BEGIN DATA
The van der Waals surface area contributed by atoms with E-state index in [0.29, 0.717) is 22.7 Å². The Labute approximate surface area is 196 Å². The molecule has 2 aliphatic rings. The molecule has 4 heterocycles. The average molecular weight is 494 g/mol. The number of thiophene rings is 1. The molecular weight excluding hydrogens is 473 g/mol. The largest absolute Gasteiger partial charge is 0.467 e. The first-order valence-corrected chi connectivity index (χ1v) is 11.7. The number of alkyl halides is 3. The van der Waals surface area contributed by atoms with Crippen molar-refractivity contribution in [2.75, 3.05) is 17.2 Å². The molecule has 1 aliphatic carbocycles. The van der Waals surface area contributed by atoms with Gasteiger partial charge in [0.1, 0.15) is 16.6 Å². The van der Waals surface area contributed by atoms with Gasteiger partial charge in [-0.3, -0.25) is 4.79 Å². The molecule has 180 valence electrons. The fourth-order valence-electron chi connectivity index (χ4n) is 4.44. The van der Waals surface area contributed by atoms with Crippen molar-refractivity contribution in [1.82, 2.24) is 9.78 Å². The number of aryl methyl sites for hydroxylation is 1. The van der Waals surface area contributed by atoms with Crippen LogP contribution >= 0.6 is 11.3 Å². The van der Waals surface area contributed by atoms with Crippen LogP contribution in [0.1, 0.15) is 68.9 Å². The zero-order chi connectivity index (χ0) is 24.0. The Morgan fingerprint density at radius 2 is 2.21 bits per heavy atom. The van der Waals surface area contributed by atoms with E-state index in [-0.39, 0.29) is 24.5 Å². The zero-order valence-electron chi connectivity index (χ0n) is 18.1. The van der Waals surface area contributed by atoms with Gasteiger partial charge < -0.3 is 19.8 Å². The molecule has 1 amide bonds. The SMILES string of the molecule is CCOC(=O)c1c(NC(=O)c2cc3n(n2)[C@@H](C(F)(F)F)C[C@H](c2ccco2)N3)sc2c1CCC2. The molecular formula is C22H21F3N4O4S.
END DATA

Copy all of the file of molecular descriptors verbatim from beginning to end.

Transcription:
The van der Waals surface area contributed by atoms with E-state index in [0.29, 0.717) is 22.7 Å². The Labute approximate surface area is 196 Å². The molecule has 2 aliphatic rings. The molecule has 4 heterocycles. The average molecular weight is 494 g/mol. The number of thiophene rings is 1. The molecular weight excluding hydrogens is 473 g/mol. The largest absolute Gasteiger partial charge is 0.467 e. The first-order valence-corrected chi connectivity index (χ1v) is 11.7. The number of alkyl halides is 3. The van der Waals surface area contributed by atoms with Crippen molar-refractivity contribution in [2.75, 3.05) is 17.2 Å². The molecule has 1 aliphatic carbocycles. The van der Waals surface area contributed by atoms with Gasteiger partial charge in [0.1, 0.15) is 16.6 Å². The van der Waals surface area contributed by atoms with Gasteiger partial charge in [-0.3, -0.25) is 4.79 Å². The molecule has 180 valence electrons. The fourth-order valence-electron chi connectivity index (χ4n) is 4.44. The van der Waals surface area contributed by atoms with Crippen molar-refractivity contribution in [1.82, 2.24) is 9.78 Å². The number of aryl methyl sites for hydroxylation is 1. The van der Waals surface area contributed by atoms with Crippen LogP contribution >= 0.6 is 11.3 Å². The van der Waals surface area contributed by atoms with Crippen LogP contribution in [0.1, 0.15) is 68.9 Å². The zero-order chi connectivity index (χ0) is 24.0. The Morgan fingerprint density at radius 2 is 2.21 bits per heavy atom. The van der Waals surface area contributed by atoms with E-state index in [-0.39, 0.29) is 24.5 Å². The zero-order valence-electron chi connectivity index (χ0n) is 18.1. The van der Waals surface area contributed by atoms with Gasteiger partial charge < -0.3 is 19.8 Å². The molecule has 1 amide bonds. The SMILES string of the molecule is CCOC(=O)c1c(NC(=O)c2cc3n(n2)[C@@H](C(F)(F)F)C[C@H](c2ccco2)N3)sc2c1CCC2. The molecular formula is C22H21F3N4O4S.